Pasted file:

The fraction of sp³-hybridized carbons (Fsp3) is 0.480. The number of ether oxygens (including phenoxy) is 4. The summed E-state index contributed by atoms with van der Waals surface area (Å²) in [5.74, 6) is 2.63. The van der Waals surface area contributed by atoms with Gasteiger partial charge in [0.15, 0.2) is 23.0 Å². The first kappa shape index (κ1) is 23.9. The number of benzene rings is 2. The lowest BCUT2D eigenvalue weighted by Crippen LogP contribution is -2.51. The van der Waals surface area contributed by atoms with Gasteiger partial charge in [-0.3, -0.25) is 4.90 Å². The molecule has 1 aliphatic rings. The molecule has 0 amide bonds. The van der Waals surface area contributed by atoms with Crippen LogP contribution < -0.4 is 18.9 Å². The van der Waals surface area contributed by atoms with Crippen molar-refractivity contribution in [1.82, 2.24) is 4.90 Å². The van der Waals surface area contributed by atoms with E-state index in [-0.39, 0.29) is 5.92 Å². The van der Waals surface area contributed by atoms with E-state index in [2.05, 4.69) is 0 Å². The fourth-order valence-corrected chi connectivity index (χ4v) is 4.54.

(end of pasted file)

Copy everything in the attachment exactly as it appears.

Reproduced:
The fraction of sp³-hybridized carbons (Fsp3) is 0.480. The number of ether oxygens (including phenoxy) is 4. The summed E-state index contributed by atoms with van der Waals surface area (Å²) in [5.74, 6) is 2.63. The van der Waals surface area contributed by atoms with Gasteiger partial charge in [0.15, 0.2) is 23.0 Å². The first kappa shape index (κ1) is 23.9. The number of benzene rings is 2. The lowest BCUT2D eigenvalue weighted by Crippen LogP contribution is -2.51. The van der Waals surface area contributed by atoms with Gasteiger partial charge in [-0.3, -0.25) is 4.90 Å². The molecule has 1 aliphatic rings. The molecule has 0 amide bonds. The van der Waals surface area contributed by atoms with Crippen LogP contribution < -0.4 is 18.9 Å². The van der Waals surface area contributed by atoms with Crippen molar-refractivity contribution in [1.82, 2.24) is 4.90 Å². The van der Waals surface area contributed by atoms with E-state index in [-0.39, 0.29) is 5.92 Å². The van der Waals surface area contributed by atoms with E-state index in [2.05, 4.69) is 0 Å². The fourth-order valence-corrected chi connectivity index (χ4v) is 4.54.